By Anton Mardasov
February 22, 2018
The Russian Defence Ministry reported Feb. 21 that heavy shelling from rebel-held districts in Eastern Ghouta damaged its cease-fire monitoring center near Damascus. The attack came amid escalated fighting between opposition and pro-government forces that has reportedly killed more than 300 people and wounded hundreds more just this week.
Meanwhile, despite attempts by pro-government forces to disrupt cease-fire plans with the ongoing operation in Eastern Ghouta in southern Syria, work continues to establish cease-fire monitoring outposts in Idlib province in the north.
Out of 12 planned monitoring outposts in Syria, Ankara is believed to have created six so far with its military presence in the following areas: Salwa, north of Idlib; Qalat Samaan and Sheikh Aqeel, west of Aleppo; al-Iss, south of Aleppo; al-Tuqan, the southern suburb of Idlib city; and al-Sirman, near the strategic city of Maarat al-Numan.
Russia deployed its own monitoring point Feb. 14 in an Iranian militia-controlled settlement at al-Hadher in rural Aleppo.
This way, Turkey not only deters the Kurds — since three of the military posts are aimed at restraining the Kurdish power force in Afrin — but along with Russia cements front lines, thus virtually limiting the regime forces in their efforts to reclaim lost territory. In this situation, the key issues are determining the fate of the Hayat Tahrir al-Sham (HTS) Islamist alliance and preventing al-Qaeda from establishing safe havens in Idlib.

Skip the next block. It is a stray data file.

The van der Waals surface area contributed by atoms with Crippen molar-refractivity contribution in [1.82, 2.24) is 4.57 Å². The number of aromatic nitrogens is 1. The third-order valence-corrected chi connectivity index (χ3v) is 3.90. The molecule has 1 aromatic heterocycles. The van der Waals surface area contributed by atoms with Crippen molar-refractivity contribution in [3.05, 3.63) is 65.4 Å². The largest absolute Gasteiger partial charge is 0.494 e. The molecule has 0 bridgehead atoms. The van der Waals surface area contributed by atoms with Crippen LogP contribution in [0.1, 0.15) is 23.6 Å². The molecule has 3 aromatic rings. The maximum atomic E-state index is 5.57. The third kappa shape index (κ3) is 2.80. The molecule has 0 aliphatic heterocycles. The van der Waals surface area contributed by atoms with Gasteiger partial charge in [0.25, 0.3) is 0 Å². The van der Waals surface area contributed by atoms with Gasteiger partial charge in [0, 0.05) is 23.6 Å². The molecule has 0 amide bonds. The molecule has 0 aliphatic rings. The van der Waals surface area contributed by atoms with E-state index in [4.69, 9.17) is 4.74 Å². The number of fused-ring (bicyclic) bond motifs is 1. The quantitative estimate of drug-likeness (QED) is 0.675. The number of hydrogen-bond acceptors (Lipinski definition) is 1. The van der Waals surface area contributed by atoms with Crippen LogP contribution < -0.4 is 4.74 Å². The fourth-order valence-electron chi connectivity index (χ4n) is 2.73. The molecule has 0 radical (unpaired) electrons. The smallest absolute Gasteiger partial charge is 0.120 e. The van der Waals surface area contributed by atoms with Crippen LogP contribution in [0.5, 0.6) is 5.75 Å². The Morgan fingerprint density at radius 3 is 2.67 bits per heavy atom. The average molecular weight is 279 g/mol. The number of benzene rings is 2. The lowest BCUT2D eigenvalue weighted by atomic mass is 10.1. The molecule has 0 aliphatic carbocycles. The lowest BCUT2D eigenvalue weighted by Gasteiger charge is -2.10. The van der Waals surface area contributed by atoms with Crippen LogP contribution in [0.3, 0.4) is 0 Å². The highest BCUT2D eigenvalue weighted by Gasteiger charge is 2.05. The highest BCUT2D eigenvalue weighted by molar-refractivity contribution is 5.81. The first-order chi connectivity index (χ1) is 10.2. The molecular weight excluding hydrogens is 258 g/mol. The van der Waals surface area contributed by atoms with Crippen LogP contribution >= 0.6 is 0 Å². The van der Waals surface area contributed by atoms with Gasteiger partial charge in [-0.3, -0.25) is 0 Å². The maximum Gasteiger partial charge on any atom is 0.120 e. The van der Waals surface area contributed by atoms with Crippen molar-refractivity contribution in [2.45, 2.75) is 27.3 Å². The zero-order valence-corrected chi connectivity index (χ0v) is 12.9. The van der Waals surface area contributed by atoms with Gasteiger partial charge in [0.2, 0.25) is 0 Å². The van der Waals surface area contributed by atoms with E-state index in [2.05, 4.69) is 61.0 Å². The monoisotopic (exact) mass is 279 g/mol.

Russian state media openly claim that Turkey is dealing with the Syrian opposition. Turkish President Recep Tayyip Erdogan stated that Russia will provide security beyond Idlib while Turkey will take care of security matters in Idlib.
Yet Moscow, which has been positioning itself as a guarantor of Syrian territorial integrity and a chief fighter against terrorism — with a constant bashing of the United States on both points — can't openly admit that Idlib is now a Turkish “influence zone” and that the fate of the opposition isn't Russia’s concern. On Feb. 19, speaking at the Moscow-based Valdai Discussion Club, Russian Foreign Minister Sergey Lavrov said, "Only SAA [the Syrian army] and the Russian air force have been trying to suppress HTS militants in Idlib.” This suggests Moscow is still preoccupied with the issue.